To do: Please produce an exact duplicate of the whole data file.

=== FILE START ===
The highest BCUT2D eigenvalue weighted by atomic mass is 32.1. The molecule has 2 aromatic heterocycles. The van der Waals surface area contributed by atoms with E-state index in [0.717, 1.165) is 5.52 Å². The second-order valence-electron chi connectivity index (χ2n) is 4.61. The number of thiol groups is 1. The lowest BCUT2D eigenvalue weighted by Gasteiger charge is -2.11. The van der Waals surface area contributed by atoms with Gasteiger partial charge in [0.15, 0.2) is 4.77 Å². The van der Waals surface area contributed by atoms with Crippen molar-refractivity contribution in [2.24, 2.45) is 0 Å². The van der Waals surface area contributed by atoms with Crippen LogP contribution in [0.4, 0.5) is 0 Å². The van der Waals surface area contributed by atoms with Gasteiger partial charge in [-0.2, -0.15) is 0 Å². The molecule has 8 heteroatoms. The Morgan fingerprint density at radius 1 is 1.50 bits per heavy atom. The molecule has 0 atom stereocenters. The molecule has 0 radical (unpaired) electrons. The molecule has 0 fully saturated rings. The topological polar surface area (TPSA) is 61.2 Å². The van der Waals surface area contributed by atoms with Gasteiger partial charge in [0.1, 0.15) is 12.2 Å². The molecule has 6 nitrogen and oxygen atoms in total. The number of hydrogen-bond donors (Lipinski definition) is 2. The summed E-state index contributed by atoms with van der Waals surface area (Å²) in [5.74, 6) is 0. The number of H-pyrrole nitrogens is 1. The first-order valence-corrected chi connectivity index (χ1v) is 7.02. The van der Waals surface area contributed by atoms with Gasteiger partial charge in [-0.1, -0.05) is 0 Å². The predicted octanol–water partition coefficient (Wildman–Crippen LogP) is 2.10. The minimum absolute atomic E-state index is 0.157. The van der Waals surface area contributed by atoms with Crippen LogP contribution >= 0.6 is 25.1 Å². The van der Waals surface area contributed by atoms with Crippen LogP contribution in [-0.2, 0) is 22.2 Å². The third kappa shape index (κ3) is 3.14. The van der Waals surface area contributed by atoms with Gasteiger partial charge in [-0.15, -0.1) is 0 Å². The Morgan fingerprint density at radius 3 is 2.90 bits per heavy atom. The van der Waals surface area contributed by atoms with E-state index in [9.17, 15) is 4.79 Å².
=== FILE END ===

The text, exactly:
The highest BCUT2D eigenvalue weighted by atomic mass is 32.1. The molecule has 2 aromatic heterocycles. The van der Waals surface area contributed by atoms with E-state index in [0.717, 1.165) is 5.52 Å². The second-order valence-electron chi connectivity index (χ2n) is 4.61. The number of thiol groups is 1. The lowest BCUT2D eigenvalue weighted by Gasteiger charge is -2.11. The van der Waals surface area contributed by atoms with Gasteiger partial charge in [0.15, 0.2) is 4.77 Å². The van der Waals surface area contributed by atoms with Crippen molar-refractivity contribution in [2.24, 2.45) is 0 Å². The van der Waals surface area contributed by atoms with Crippen LogP contribution in [0.4, 0.5) is 0 Å². The van der Waals surface area contributed by atoms with Gasteiger partial charge in [-0.2, -0.15) is 0 Å². The molecule has 8 heteroatoms. The Morgan fingerprint density at radius 1 is 1.50 bits per heavy atom. The molecule has 0 atom stereocenters. The molecule has 0 radical (unpaired) electrons. The molecule has 0 fully saturated rings. The topological polar surface area (TPSA) is 61.2 Å². The van der Waals surface area contributed by atoms with Gasteiger partial charge in [0.1, 0.15) is 12.2 Å². The molecule has 6 nitrogen and oxygen atoms in total. The number of hydrogen-bond donors (Lipinski definition) is 2. The summed E-state index contributed by atoms with van der Waals surface area (Å²) in [5.74, 6) is 0. The number of H-pyrrole nitrogens is 1. The first-order valence-corrected chi connectivity index (χ1v) is 7.02. The van der Waals surface area contributed by atoms with Gasteiger partial charge in [-0.1, -0.05) is 0 Å². The predicted octanol–water partition coefficient (Wildman–Crippen LogP) is 2.10. The minimum absolute atomic E-state index is 0.157. The van der Waals surface area contributed by atoms with Crippen LogP contribution >= 0.6 is 25.1 Å². The van der Waals surface area contributed by atoms with Crippen LogP contribution in [-0.2, 0) is 22.2 Å². The third kappa shape index (κ3) is 3.14. The van der Waals surface area contributed by atoms with Gasteiger partial charge in [-0.15, -0.1) is 0 Å². The Morgan fingerprint density at radius 3 is 2.90 bits per heavy atom. The van der Waals surface area contributed by atoms with E-state index in [9.17, 15) is 4.79 Å².